Which brings me to libraries. Yep, I'm great at segues.

I recently read a really interesting article entitled, "Soliciting Performance, Hiding Bias: Whiteness and Librarianship". I absolutely agree that the mainstream ideas of libraries have been based on American and European models of learning and knowledge-sharing, which often reflects values of the privileged educated middle-class. And that the bulk of librarians, having been raised under such conditions continue to reinforce many of these attitudes, particularly when hiring staff. In doing so, they "paralyse" themselves, as they do not represent the diversity and cannot truly empathise with the needs of the communities that they serve.

The author epitomises this as "whiteness", defined as "white, heterosexual, capitalist and middle class"... the "ideology based on beliefs, value behaviors, habits and attitudes, which result in the unequal distribution of power and privilege". These lead to "gestures, enactments, and unconsciously repetitive acts which reinforce hegemony."

And yes, I can agree that libraries have been traditionally a tool for the privileged, and you can judge how privileged and middle-class a community is just by walking into their public library. I've worked in libraries in Darwin where plenty of indigenous people see it as "whitefellas" business - probably because they're mostly staffed by non-indigenous people, and full of books in English. I've seen and heard of libraries set up in the Pacific, organised using Dewey Decimal Classification, and bounded by strict rules, because those were the rules set by those who established the libraries, unfortunately incompatible with local knowledge systems and ways of thinking.

Call it privilege, or colonialism, or plain old-fashioned-ness. But "whiteness"? Something doesn't sit right with me about that. It's more complicated than that.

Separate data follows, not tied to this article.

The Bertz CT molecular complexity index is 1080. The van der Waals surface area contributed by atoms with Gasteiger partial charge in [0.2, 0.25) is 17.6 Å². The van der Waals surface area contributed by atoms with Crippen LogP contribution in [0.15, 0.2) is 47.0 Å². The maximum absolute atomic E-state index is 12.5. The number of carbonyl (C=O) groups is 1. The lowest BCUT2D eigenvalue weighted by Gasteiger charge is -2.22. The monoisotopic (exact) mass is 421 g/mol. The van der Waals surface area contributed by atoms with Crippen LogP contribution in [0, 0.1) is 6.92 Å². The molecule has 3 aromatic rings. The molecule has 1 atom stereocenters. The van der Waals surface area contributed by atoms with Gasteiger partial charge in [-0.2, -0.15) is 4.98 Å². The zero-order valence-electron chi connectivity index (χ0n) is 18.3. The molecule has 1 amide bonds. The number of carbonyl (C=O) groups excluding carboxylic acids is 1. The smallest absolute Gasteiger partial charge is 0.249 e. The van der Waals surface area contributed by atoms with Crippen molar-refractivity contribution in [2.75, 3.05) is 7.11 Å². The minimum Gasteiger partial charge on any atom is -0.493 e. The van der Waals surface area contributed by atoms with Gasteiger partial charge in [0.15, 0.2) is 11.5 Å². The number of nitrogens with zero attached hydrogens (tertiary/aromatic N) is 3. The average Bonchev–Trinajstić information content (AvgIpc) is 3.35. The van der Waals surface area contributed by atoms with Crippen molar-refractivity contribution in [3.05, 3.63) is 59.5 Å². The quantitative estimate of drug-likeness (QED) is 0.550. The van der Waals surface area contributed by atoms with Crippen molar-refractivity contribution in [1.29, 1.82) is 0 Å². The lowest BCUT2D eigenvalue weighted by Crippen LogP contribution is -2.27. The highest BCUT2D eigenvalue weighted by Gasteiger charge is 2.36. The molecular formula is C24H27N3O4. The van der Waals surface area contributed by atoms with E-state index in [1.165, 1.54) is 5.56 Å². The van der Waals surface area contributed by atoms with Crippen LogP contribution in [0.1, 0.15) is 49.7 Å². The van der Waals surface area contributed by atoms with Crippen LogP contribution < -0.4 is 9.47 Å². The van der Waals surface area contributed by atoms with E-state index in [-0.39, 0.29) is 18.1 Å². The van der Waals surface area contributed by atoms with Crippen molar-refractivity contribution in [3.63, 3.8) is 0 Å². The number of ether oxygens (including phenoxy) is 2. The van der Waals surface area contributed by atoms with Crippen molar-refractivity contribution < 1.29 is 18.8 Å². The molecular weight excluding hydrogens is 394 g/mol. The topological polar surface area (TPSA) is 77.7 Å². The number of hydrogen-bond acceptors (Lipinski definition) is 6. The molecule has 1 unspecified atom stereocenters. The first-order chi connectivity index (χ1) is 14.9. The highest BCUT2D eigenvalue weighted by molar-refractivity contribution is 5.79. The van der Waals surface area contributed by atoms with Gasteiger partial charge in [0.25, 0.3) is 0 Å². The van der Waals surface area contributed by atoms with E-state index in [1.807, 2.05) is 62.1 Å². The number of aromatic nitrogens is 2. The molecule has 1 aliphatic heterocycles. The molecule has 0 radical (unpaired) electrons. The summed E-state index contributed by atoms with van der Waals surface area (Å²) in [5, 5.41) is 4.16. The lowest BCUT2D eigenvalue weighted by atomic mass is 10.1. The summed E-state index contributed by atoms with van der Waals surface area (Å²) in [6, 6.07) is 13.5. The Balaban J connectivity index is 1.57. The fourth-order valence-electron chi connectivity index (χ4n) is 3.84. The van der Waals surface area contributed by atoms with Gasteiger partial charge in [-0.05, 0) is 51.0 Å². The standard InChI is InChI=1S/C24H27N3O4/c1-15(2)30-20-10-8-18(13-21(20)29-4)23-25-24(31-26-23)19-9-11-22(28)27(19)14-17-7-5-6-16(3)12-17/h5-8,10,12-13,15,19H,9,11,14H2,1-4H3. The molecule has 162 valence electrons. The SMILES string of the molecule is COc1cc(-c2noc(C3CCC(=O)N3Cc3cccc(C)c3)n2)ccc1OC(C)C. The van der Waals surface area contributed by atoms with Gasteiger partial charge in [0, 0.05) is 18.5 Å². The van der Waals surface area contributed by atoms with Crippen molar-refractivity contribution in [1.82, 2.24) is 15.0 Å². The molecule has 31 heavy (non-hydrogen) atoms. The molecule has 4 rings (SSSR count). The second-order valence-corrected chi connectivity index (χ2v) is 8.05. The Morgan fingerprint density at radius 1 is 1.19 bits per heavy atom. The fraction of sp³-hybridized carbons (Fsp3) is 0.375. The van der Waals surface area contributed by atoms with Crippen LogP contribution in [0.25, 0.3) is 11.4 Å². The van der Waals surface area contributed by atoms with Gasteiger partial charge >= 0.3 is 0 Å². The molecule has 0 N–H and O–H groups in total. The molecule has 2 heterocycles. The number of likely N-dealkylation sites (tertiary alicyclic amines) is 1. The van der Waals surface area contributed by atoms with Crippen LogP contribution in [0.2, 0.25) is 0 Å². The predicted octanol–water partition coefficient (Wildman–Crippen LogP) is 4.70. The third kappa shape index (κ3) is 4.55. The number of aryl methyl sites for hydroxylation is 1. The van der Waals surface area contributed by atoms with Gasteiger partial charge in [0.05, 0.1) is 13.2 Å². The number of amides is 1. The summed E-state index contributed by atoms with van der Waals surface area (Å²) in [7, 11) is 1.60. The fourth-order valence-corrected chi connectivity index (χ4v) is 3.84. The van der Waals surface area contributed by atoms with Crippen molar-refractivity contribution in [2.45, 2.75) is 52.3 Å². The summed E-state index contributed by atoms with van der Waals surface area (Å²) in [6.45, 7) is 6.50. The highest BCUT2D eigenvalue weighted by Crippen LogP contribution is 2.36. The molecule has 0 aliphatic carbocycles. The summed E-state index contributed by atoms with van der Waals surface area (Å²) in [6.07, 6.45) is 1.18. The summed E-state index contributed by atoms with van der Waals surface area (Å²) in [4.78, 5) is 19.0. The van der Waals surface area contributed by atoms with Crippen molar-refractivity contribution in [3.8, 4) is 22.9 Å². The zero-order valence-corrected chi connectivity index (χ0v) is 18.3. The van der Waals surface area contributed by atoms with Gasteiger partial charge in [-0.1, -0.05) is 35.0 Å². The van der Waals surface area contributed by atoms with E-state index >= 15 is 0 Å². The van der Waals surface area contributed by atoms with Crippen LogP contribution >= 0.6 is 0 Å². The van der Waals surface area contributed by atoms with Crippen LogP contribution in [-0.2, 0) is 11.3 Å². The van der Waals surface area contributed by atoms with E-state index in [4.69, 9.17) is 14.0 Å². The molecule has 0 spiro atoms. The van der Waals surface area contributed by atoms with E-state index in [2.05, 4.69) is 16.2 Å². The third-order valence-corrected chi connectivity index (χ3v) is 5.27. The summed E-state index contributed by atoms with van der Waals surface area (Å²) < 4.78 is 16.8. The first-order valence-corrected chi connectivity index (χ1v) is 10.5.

That's not to say that white privilege doesn't exist - it totally does. And maybe that's enough to validate this case for "whiteness" in libraries. But to me, it doesn't hold that much meaning. Maybe I'm blinded by the "white" privilege that I at least partially possess, and I need to be a "real" person-of-colour to truly appreciate the extent to which "whiteness" has paralysed libraries.

But one final thing that I find interesting from this article is the idea of libraries being neutral, which thus situates white as default, and in doing so supports white cultural values. In the same way, I feel like the moment that Australian identity shifts to truly embrace multiculturalism, then it's that neutrality of whiteness that is eradicated. And that scares people. I get that. I've been constantly denied part of my cultural identity all my life. It's confusing.

So, when people ask me about my ethnic identity these days, I say that I was born in Australia, descendant from Chinese and Irish immigrants. You can do with that information what you will.